[   2] [Active     ] [    1] Apache Felix Shell Service (1.4.1)
[   3] [Active     ] [    1] Apache Felix Shell TUI (1.4.1)
[   4] [Active     ] [    1] English dictionary (1.0.0)

Afterwards I start the variant of the example 4 tutorial coding which I discussed before.

-> start file:/./dist/tutorial4var.jar
Mon Jan 18 22:08:42 CET 2010
initial DictService 0: english
current DictService 0: english

You see immediately that the component got attention of the english dictionary service which I loaded before. Up to now the initial list of dictionary services is the same as the list which the tracker returns. I now start the French dictionary service as well.

-> install file:/./dist/tutorial2b.jar
Bundle ID: 7
-> start 7
Mon Jan 18 22:09:17 CET 2010
initial DictService 0: english
current DictService 0: french (or meta)
current DictService 1: english

You can see now that the service tracker also detected the new French dictionary service, but the initial set of services still is the same. By looking at the bundle list, we can confirm this as well:

-> ps
START LEVEL 1
ID   State         Level  Name
[   0] [Active     ] [    0] System Bundle (2.0.1)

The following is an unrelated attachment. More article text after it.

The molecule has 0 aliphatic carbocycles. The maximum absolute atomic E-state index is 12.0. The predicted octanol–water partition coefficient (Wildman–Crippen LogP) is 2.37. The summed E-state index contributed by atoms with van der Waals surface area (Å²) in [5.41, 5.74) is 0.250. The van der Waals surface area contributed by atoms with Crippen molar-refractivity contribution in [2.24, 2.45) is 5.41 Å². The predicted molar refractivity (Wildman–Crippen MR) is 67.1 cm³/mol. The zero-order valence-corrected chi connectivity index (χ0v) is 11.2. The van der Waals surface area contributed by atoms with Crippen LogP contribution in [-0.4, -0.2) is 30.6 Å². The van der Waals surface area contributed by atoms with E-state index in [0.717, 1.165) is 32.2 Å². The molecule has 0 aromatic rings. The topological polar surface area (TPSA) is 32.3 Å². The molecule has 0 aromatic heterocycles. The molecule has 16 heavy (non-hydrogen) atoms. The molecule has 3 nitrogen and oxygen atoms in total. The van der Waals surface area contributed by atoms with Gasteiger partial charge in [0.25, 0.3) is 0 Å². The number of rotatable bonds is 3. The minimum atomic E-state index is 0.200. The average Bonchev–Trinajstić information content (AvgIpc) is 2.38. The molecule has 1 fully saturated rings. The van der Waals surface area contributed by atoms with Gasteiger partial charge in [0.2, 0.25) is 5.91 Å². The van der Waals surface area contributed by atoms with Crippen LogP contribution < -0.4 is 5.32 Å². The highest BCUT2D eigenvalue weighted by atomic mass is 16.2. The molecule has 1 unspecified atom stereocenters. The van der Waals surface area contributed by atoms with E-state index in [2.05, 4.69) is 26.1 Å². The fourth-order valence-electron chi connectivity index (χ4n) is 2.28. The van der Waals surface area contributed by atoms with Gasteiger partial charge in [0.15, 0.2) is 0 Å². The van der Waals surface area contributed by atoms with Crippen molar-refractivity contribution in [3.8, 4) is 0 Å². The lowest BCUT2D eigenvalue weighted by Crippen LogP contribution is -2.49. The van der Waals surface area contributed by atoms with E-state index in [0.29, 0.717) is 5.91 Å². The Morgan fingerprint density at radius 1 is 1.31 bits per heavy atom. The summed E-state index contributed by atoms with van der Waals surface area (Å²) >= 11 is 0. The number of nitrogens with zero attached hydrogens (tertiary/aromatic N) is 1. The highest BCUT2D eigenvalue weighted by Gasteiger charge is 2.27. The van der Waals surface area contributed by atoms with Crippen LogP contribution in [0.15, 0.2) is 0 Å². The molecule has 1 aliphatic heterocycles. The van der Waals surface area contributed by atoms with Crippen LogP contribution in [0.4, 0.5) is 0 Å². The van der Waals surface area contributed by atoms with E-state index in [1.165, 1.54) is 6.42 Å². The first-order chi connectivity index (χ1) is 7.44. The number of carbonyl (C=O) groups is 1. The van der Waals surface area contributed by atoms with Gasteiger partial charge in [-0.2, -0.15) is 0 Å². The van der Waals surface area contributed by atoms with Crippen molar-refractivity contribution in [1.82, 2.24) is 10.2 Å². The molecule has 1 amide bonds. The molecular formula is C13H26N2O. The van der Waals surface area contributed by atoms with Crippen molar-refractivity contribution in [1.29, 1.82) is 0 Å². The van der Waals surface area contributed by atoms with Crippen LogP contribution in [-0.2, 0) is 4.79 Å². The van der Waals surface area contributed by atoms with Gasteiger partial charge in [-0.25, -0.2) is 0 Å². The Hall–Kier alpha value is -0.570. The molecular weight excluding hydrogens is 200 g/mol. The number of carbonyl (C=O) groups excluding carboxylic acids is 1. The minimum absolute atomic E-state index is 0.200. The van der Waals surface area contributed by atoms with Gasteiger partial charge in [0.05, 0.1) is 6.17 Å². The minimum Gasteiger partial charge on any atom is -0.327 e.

[   1] [Active     ] [    1] Apache Felix Bundle Repository (1.4.2)
[   2] [Active     ] [    1] Apache Felix Shell Service (1.4.1)
[   3] [Active     ] [    1] Apache Felix Shell TUI (1.4.1)
[   4] [Active     ] [    1] English dictionary (1.0.0)
[   6] [Active     ] [    1] repetitive Dynamic dictionary client (1.0.0)
[   7] [Active     ] [    1] French dictionary (1.0.0)

Now I stopped the English dictionary service…

-> stop 4
Mon Jan 18 22:09:37 CET 2010
initial DictService 0: english
current DictService 0: french (or meta)

… which gives a somewhat surprising effect: The service is removed from the list of available services using the service tracker, but the reference to the service which was requested initially on startup of the test bundle still is valid and can be executed (please note that method getDictType(String) really calls the instance of the service and a valid answer implies that the service implementation still is available!). One could argue now that stopping the bundle only means to deregister it for further discovery, but look at the result when uninstalling the bundle from the system: